Brain Fog: 4 Simple Fixes for Helping Your Brain at Work

Do you ever feel tired, sluggish, foggy, unable to learn, remember, plan or control emotions at work? New research and better understanding of certain products we use, food we eat and habits we develop in the workplace indicates that we may be robbing ourselves of our basic brainpower. Here’s a look at 4 common things at work that can be affecting not only our mental acuteness, but also the structure of the brain itself. From watching what we eat, to choosing non-toxic office supplies, the solutions to these brain depleting problems are simple.

Braindrain #1: High fructose corn syrup.

Can eating products with high fructose corn syrup really affect our intelligence? According to recent studies at UCLA, this common ingredient can do just that. High fructose corn syrup is used extensively in soda and candy products, but it is also found in ‘healthy’ foods such as applesauce, bread, juice and oatmeal. The ingredient has been long associated with fatty liver disease, diabetes and increases in obesity, but this new study has investigated its effects on the brain.

Researchers found that ingesting food and drinks with high fructose corn syrup for just 6 weeks can alter how one thinks. “Our findings illustrate that what you eat affects how you think,” says Fernando Gomez-Pinilla, PhD, a professor of neurosurgery and integrative biology and physiology at UCLA. Specifically, consuming this ingredient on a regular basis can inhibit one’s ability to learn and remember information. These are key cognitive skills, without which one cannot hope to do very well in the workplace.

The solution: Read food labels to avoid high fructose corn syrup, sometimes labeled as HFCS. Foods sweetened with natural sweeteners such as fruit juice, cane sugar, or stevia are better choices.

Braindrain #2: Dry-erase markers for the whiteboard.

What’s the harm in a little dry-erase marker? Considering the everyday use of dry-erase markers (usually in a poorly ventilated room), and the toxicity of their ingredients, it is little wonder that this product is a contributing factor to reduced brain function at work. Many people experience headaches from the pungent smells of dry-erase markers. But the strong smell from dry-erase markers is proving to be more than just a nuisance.

Harsh solvents like xylene and toluene, which are classified as neurotoxins, can be found in many dry-erase markers. Inhaling the VOC vapors of these markers can have troubling effects on the brain and work productivity. Headaches and ‘brain fog’, or difficulty in thinking clearly, are the common symptoms caused by regular dry-erase markers.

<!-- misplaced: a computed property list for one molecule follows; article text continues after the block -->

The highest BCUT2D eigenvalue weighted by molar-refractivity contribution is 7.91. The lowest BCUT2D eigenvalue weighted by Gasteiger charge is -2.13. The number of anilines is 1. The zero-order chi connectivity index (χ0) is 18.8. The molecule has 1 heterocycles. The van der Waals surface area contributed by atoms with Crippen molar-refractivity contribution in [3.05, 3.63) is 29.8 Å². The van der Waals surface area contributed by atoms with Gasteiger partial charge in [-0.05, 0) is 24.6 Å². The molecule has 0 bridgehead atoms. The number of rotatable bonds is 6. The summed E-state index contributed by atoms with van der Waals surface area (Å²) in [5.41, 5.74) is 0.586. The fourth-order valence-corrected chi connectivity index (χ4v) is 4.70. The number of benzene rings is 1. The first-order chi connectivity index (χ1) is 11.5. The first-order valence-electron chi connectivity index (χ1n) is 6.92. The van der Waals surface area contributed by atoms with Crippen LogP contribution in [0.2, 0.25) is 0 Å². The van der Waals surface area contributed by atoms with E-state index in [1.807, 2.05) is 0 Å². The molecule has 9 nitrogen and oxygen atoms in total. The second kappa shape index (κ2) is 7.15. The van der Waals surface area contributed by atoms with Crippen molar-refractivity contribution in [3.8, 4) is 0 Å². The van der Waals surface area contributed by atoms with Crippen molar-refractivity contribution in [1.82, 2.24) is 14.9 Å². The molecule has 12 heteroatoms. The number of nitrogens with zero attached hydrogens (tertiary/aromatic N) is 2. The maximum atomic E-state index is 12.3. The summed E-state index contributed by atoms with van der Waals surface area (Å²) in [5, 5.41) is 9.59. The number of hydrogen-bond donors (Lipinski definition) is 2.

The solution: Search for dry-erase markers that are not only labeled ‘low odor’, but also non-toxic. An alcohol-based ink is a safer choice.

Braindrain #3: Dehydration.

The office water cooler has a more important function than spreading the latest office gossip. Dehydration causes a degree of shrinkage of brain tissue. In a recent study among healthy adolescents, it was found that prolonged states of reduced water intake had a profound impact on brain functions such as planning and visuo-spatial processing. Several factors can lead to dehydration such as drinking too much coffee, working under hot conditions, or mostly not drinking enough water in the first place.

The solution: Aim to drink 8 glasses of water every day. Having a favorite water container on your desk will serve as a reminder to hydrate in order to avoid brain tissue shrinkage!

Braindrain #4: Regular, on-going stress.

If your regular work day stress is not stressful enough, how about the added notion that on-going stress can lead to shrinkage in parts of the brain, and a problem in the prefrontal cortex – a region that is responsible for self-control, emotions and physiological functions such as maintaining proper glucose and insulin levels?

Dr. Rajita Sinha, a professor of psychiatry and neurobiology at Yale University School of Medicine and director of the Yale Stress Center, recently reported in the journal Biological Psychiatry that even among healthy individuals, it is not individual traumatic events that have the most impact on the brain, but the cumulative effect of a lifetime’s worth of stress that might cause the most dramatic changes in brain volume.

The solution: Become aware of the everyday stresses underlying your life, and make efforts to reduce its impact on you. Vacation time, meditation and prayer, exercise, focusing on relationships, and ultimately finding the career that is right for you are all measures to reduce or put in perspective the stresses of life.

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